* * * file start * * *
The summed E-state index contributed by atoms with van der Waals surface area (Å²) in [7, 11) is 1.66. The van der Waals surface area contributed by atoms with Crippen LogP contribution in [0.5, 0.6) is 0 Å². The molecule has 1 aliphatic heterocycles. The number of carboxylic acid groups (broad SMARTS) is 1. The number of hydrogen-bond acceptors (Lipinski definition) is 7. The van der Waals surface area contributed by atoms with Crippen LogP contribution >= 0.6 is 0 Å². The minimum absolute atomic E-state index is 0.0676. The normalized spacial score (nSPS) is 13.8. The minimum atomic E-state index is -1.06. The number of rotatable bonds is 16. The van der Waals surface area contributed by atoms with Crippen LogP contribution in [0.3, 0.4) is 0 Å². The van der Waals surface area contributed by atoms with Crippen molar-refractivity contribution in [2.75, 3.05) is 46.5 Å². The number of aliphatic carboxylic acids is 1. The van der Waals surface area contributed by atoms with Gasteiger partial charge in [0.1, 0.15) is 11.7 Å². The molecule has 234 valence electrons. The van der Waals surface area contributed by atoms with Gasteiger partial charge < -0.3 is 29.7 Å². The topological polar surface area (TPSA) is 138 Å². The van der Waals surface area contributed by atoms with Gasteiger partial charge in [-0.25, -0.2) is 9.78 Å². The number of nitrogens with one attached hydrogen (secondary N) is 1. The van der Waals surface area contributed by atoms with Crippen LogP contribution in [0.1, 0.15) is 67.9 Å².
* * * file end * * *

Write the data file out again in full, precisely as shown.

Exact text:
The summed E-state index contributed by atoms with van der Waals surface area (Å²) in [7, 11) is 1.66. The van der Waals surface area contributed by atoms with Crippen LogP contribution in [0.5, 0.6) is 0 Å². The molecule has 1 aliphatic heterocycles. The number of carboxylic acid groups (broad SMARTS) is 1. The number of hydrogen-bond acceptors (Lipinski definition) is 7. The van der Waals surface area contributed by atoms with Crippen LogP contribution >= 0.6 is 0 Å². The minimum absolute atomic E-state index is 0.0676. The normalized spacial score (nSPS) is 13.8. The minimum atomic E-state index is -1.06. The number of rotatable bonds is 16. The van der Waals surface area contributed by atoms with Crippen LogP contribution in [0.3, 0.4) is 0 Å². The van der Waals surface area contributed by atoms with Crippen molar-refractivity contribution in [2.75, 3.05) is 46.5 Å². The number of aliphatic carboxylic acids is 1. The van der Waals surface area contributed by atoms with Gasteiger partial charge in [0.1, 0.15) is 11.7 Å². The molecule has 234 valence electrons. The van der Waals surface area contributed by atoms with Gasteiger partial charge < -0.3 is 29.7 Å². The topological polar surface area (TPSA) is 138 Å². The van der Waals surface area contributed by atoms with Gasteiger partial charge in [-0.25, -0.2) is 9.78 Å². The number of nitrogens with one attached hydrogen (secondary N) is 1. The van der Waals surface area contributed by atoms with Crippen LogP contribution in [0.1, 0.15) is 67.9 Å².